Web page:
One of David Hockney’s First Pool Paintings Is Going on View for the First Time in 40 Years

“California,” which set the stage for the British artist’s later poolside pieces, is expected to sell for more than $20 million

David Hockney, California, 1965
David Hockney painted California (1965) after traveling to Los Angeles for the first time. Christie's

An early David Hockney painting depicting a California swimming pool—one of the artist’s most iconic and celebrated motifs—could sell for more than $20 million when it goes to auction at Christie’s in London in March. The sale marks the first time in over 40 years that the work, titled California, will be displayed in public.

“As one of David Hockney’s first of a series of now fabled pool paintings, California stands as one of the most important pictures of the artist’s career,” says Joseph Braka, a junior specialist in postwar and contemporary art for Christie’s in London, in a statement. “Executed on a grand scale, with dynamic line and vibrant color, the painting vividly conveys the wide-eyed exhilaration of a young Englishman plunged into a social revolution sweeping the West Coast of America.”

The British artist, now 86, painted California in 1965, not long after traveling to Los Angeles for the first time. He was famously taken by the glamorous, sunny city. “I thought, ‘This is the place to be—in the land of swimming pools,’” he told ARTnews’ Katherine McMahon in 2015.

California depicts two nude pool dwellers lounging lazily on floats in patterned blue waters, with a crisp green lawn visible on the periphery.

“Through a body of tangled lines and cells, emblematic of his early style before his move towards naturalism, Hockney masterfully captures the elusive and ever-changing properties of water and light,” adds Braka.

The work set the stage for some of Hockney’s most renowned poolside pieces, including Sunbather (1966), A Bigger Splash (1967) and Portrait of an Artist (Pool with Two Figures) (1972). Per the auction house, Hockney considered California so essential to his body of work that when he wasn’t able to include the painting in his 1988 retrospective at the Los Angeles County Museum of Art, he created another copy of it.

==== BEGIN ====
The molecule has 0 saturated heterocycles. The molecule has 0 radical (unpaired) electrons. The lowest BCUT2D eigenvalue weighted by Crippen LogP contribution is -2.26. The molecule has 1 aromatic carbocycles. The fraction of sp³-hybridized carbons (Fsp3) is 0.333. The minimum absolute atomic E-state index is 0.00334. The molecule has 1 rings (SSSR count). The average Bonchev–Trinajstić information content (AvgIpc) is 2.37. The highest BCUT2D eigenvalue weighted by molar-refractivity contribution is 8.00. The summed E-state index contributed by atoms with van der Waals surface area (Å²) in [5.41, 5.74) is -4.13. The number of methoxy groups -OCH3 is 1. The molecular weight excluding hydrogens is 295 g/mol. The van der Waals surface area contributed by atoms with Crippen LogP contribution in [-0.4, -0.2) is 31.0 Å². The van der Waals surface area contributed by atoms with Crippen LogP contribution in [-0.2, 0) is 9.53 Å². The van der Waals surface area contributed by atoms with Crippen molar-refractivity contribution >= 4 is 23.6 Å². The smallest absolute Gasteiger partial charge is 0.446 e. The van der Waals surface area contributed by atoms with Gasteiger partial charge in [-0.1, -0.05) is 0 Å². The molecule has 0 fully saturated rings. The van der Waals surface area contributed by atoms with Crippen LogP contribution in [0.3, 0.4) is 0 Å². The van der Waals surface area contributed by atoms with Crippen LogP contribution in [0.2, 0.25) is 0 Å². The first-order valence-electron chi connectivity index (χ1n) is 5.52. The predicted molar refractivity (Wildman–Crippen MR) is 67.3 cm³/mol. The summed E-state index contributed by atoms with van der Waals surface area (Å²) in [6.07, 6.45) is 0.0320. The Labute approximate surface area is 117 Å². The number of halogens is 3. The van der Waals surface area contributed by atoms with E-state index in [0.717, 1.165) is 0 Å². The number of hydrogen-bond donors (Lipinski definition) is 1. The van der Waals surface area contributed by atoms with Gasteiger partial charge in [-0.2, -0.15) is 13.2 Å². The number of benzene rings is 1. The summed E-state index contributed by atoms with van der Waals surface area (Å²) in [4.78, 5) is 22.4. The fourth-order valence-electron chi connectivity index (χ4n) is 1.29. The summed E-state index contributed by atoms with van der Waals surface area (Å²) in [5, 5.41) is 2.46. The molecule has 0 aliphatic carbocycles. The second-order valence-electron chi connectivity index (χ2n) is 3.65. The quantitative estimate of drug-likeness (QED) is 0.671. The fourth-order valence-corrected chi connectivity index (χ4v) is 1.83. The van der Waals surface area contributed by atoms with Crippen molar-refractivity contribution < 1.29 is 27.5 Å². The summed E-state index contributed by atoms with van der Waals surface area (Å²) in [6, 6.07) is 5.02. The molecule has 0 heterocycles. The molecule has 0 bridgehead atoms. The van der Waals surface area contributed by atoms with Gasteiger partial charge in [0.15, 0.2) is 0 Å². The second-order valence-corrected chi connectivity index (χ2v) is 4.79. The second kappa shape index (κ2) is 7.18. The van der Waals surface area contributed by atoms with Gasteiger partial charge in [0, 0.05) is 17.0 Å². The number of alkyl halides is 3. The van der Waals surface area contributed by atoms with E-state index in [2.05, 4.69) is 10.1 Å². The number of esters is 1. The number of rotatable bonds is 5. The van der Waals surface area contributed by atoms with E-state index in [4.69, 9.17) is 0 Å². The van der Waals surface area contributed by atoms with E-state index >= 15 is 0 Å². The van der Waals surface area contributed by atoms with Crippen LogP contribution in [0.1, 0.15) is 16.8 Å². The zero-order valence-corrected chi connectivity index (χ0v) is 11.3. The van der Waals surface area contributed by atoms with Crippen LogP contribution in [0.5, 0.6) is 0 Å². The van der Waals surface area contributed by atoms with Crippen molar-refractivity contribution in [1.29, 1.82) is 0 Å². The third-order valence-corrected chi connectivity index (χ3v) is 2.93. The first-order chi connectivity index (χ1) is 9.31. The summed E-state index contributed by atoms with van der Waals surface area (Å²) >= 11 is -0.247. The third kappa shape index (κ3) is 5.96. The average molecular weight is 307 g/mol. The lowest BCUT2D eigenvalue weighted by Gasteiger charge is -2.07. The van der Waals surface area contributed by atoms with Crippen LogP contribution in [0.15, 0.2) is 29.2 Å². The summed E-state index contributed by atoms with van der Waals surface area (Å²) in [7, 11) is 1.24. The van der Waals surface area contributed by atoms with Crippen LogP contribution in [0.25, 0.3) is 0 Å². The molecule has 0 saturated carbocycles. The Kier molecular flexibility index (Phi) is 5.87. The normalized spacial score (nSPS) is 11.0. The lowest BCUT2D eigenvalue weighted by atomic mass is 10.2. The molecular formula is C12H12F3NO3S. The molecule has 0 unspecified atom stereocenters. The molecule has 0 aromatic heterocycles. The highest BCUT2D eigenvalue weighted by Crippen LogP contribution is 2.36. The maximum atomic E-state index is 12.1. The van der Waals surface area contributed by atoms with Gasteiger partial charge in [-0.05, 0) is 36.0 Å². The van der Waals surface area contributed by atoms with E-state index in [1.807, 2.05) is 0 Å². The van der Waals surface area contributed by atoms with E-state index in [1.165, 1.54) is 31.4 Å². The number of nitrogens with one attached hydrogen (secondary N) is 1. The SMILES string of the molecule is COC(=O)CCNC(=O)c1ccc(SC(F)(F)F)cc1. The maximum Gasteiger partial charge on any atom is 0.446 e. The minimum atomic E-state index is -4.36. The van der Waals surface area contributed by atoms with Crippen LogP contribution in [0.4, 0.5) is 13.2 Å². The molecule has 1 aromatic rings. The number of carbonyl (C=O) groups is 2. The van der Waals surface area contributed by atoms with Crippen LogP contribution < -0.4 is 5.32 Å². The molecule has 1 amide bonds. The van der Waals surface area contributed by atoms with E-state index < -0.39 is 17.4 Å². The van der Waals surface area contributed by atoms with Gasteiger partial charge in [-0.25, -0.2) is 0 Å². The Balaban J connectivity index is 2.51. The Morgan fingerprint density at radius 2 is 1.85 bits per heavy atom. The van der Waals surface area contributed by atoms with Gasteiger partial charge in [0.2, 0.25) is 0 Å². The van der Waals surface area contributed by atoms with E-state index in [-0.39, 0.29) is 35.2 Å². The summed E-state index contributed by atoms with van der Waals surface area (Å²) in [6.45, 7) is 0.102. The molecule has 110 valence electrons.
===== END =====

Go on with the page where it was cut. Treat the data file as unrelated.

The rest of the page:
California is expected to be the big ticket item in Christie’s “20th/21st Century: London Evening Sale” on March 7. However, the high estimate is somewhat modest compared to the price of Hockney’s most expensive works. In 2018, Portrait of an Artist (Pool with Two Figures) went for an impressive $90.3 million, setting a record for the most expensive piece ever sold at auction by a living artist. (Jeff Koons’ Rabbit beat the record in 2019, fetching $91.1 million.)

Before the sale, California will embark on a touring exhibition, making stops in Paris and New York in February. It will also go on view once more when it returns to London.

“[The painting has] a sense of optimism in its bright, fresh colors, so different [from] his work in the 1950s,” Katharine Arnold, Christie’s head of postwar and contemporary art in Europe, tells the Financial Times’ Melanie Gerlis. “The freedom of the 1960s and the liberation of living how you want to comes through. That was what the American dream brought—as well as having a swimming pool in your garden.”

In Christie’s statement, Arnold adds: “This sense of the artist’s optimism and jubilation is in the very fabric of Hockney’s California.”

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